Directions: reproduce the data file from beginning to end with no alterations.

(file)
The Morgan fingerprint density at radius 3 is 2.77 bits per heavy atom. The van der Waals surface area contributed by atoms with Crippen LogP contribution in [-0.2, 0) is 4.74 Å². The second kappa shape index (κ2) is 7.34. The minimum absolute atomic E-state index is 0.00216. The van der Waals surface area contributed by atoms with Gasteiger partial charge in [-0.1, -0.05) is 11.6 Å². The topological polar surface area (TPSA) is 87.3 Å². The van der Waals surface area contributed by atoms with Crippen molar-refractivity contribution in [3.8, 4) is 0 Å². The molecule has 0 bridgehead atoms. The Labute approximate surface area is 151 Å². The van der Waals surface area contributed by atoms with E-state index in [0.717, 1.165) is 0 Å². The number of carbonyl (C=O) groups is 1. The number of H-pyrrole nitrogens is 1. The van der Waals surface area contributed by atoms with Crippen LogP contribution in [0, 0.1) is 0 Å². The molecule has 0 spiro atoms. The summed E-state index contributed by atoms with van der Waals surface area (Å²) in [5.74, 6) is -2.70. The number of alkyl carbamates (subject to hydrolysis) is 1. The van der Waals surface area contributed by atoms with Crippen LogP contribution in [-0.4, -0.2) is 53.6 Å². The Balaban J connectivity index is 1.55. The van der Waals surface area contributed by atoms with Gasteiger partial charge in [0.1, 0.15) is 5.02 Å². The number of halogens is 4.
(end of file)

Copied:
The Morgan fingerprint density at radius 3 is 2.77 bits per heavy atom. The van der Waals surface area contributed by atoms with Crippen LogP contribution in [-0.2, 0) is 4.74 Å². The second kappa shape index (κ2) is 7.34. The minimum absolute atomic E-state index is 0.00216. The van der Waals surface area contributed by atoms with Gasteiger partial charge in [-0.1, -0.05) is 11.6 Å². The topological polar surface area (TPSA) is 87.3 Å². The van der Waals surface area contributed by atoms with Crippen molar-refractivity contribution in [3.8, 4) is 0 Å². The molecule has 0 bridgehead atoms. The Labute approximate surface area is 151 Å². The van der Waals surface area contributed by atoms with E-state index in [0.717, 1.165) is 0 Å². The number of carbonyl (C=O) groups is 1. The number of H-pyrrole nitrogens is 1. The van der Waals surface area contributed by atoms with Crippen LogP contribution in [0, 0.1) is 0 Å². The molecule has 0 spiro atoms. The summed E-state index contributed by atoms with van der Waals surface area (Å²) in [5.74, 6) is -2.70. The number of alkyl carbamates (subject to hydrolysis) is 1. The van der Waals surface area contributed by atoms with Crippen LogP contribution in [-0.4, -0.2) is 53.6 Å². The Balaban J connectivity index is 1.55. The van der Waals surface area contributed by atoms with Gasteiger partial charge in [0.1, 0.15) is 5.02 Å². The number of halogens is 4.